Home » Blogs » ADHD Man of Distraction » My Father’s Belt

My Father’s Belt

Belts have one purpose

I’ve been seeing a meme out there lately that suggests that ADHD is a behavioral problem.

And not only that, it suggests that ADHD can be remediated by abusive parenting methods.

And let me just tell you right up front, that would totally work … for a few minutes.

If you think that corporal punishment could “cure” ADHD, then what you’re about to read might actually be a bit too deep for you to comprehend.

But give it a try

I mean, you’ve got nothing to lose, right?

So, it works like this. Something needs to be a powerful influence on my mind in order to keep my attention. And yes, violence will certainly work for a little while.

But, if you’re thinking of trying to beat the ADHD out of someone, be prepared to make a career out of it, you’ll be in it for the long haul.

And, you’ll still fail in the end. You’ll get the person with ADHD to pay attention to you while you’re abusing them. But is that what you really wanted?

What was it you wanted?

I was in situations as a child where I was lectured at about paying attention when I’d forget to do something or when I’d lose interest and focus while doing something that should have been done in a few minutes, but hours had passed and I still wasn’t done.

And just so you know, to someone with ADHD, being lectured at is as painful as being physically punished.

But the fun thing (from this vantage point of old age) is that I could see the point and understand the desire of staying focused, but I could easily forget what it was I was supposed to be focused on even as I was being lectured. In fact, my mind could drift away from the lecture while it was going on.

So why not the belt?

When you’re teaching a dog, there is no point in explaining what you want the dog to learn. The dog cannot take it in because, despite how interested the dog appears to be in what you are saying, dogs do not communicate with words.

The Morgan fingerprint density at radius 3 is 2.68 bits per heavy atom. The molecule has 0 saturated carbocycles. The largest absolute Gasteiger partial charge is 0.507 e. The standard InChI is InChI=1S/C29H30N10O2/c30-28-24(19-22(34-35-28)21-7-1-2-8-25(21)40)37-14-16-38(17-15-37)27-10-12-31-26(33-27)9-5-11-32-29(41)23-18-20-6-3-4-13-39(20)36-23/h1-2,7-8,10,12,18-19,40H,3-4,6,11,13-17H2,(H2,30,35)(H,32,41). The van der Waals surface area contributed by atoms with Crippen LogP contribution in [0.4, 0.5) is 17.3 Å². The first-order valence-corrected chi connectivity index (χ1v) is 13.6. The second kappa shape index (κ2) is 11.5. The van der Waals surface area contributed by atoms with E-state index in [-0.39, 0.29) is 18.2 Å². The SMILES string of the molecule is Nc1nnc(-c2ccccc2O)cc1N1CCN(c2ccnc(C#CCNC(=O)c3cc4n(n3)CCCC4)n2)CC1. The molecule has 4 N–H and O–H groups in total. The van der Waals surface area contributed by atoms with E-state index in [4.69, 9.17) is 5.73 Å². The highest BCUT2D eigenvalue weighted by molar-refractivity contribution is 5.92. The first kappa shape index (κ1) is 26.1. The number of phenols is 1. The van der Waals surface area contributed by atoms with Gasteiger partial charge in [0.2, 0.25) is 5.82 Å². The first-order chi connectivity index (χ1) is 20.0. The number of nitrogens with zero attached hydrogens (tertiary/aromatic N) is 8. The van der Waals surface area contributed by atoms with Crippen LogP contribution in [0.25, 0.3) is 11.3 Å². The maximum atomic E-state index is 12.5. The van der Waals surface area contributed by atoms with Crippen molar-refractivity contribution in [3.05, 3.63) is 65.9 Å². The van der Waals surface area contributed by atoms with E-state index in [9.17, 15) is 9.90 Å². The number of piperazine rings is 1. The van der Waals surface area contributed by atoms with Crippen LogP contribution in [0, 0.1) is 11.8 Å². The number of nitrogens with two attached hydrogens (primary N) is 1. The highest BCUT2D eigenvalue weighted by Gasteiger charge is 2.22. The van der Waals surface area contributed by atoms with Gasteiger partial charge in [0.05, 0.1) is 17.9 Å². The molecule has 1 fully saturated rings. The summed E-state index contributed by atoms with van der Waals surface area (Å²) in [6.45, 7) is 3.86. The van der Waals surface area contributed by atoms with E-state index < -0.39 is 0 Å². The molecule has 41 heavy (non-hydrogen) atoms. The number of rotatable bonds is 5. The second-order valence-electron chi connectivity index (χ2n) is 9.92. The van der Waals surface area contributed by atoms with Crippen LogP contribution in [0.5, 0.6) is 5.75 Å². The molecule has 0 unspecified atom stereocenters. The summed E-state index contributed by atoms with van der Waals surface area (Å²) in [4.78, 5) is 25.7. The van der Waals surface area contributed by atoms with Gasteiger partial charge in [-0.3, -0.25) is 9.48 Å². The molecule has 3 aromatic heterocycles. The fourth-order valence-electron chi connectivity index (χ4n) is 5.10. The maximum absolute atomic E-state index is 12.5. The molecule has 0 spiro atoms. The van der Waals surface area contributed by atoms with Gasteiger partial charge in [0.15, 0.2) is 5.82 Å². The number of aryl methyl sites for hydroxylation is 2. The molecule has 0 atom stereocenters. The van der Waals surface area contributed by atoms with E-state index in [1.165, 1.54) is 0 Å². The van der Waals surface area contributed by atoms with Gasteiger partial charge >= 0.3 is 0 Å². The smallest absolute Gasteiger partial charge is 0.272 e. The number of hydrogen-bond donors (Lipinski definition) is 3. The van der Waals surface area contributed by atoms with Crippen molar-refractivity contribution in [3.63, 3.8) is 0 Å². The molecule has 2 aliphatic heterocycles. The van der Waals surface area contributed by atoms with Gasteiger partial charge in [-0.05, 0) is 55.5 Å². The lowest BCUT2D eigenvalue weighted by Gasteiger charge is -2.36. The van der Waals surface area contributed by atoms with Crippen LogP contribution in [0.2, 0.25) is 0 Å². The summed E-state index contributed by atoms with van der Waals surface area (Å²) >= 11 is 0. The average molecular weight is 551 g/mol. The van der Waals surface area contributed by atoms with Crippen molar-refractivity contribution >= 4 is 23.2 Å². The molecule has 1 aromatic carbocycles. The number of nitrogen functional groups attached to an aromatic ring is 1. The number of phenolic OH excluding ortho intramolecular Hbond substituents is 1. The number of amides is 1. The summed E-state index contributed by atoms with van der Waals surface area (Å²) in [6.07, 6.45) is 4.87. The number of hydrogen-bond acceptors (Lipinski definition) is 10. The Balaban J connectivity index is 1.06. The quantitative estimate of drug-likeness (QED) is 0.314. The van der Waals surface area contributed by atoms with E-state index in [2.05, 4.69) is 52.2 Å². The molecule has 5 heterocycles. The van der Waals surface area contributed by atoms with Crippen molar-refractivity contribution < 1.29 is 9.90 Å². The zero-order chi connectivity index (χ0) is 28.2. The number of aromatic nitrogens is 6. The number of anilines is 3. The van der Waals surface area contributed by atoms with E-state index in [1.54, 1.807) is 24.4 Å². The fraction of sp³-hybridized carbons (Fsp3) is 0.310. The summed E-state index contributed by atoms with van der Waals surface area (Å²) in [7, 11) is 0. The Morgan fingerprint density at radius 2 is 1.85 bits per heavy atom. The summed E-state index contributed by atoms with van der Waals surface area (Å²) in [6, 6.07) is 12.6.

When you’re teaching a person with ADHD you have a distinct advantage, they do communicate with words. But you have a very short window of opportunity once you’ve gotten our attention. But, you do have an opportunity, and the words, if they are succinct and well chosen, will impact.

If you hit us with something, physically strike us, your words (excuse my language here, please) won’t mean shit to us. They will not have our attention, you will not teach us to focus.

Being physically punished will teach us to figure out how to avoid it. And trust me, the idea of doing something we cannot do (pay attention to things that don’t attract our attention) will never be the method of choice for that.


I understand you want to pretend that ADHD doesn’t exist. There are days when I want that so badly. And you may well think that the meme in question is proof that it is just behavioral. But here’s the thing, you seem a little preoccupied with ADHD and the idiotic debate as to its validity (hint: it’s valid).

And I can’t help but wonder if your sharing of these memes is your way of drawing attention away from yourself, and belittling a fear you have at the same time.

Perhaps you need to consider the possibility that the reason you’re on social media sharing negative memes and not doing your own work is that you have some trouble focusing?

I’d get my father’s belt and try to help you, but he never used one, at least, he never used one on me.

My Father’s Belt

Kelly Babcock

I was born in the city of Toronto in 1959, but moved when I was in my fourth year of life. I was raised and educated in a rural setting, growing up in a manner I like to refer to as free range. I live on the traditional lands of the Chippewas of Nawash in an area where my family history stretches back 6 or 7 generations and my First Nations friend's families go back hundreds of generations. I was diagnosed with ADHD at the age of 50 and have been both struggling with the new reality and using my discoveries to make my life better. I am a freelance writer and I write two blogs here at Psych Central, one about living with ADHD and one that is a daily positive affirmation that acts as an example of finding the good in as much of my life as I possibly can.

Find out more about me on my website: writeofway.

email me at ADHD Man

2 comments: View Comments / Leave a Comment



APA Reference
Babcock, K. (2019). My Father’s Belt. Psych Central. Retrieved on August 11, 2020, from


Last updated: 15 Nov 2019
Statement of review: Psych Central does not review the content that appears in our blog network ( prior to publication. All opinions expressed herein are exclusively those of the author alone, and do not reflect the views of the editorial staff or management of Psych Central. Published on All rights reserved.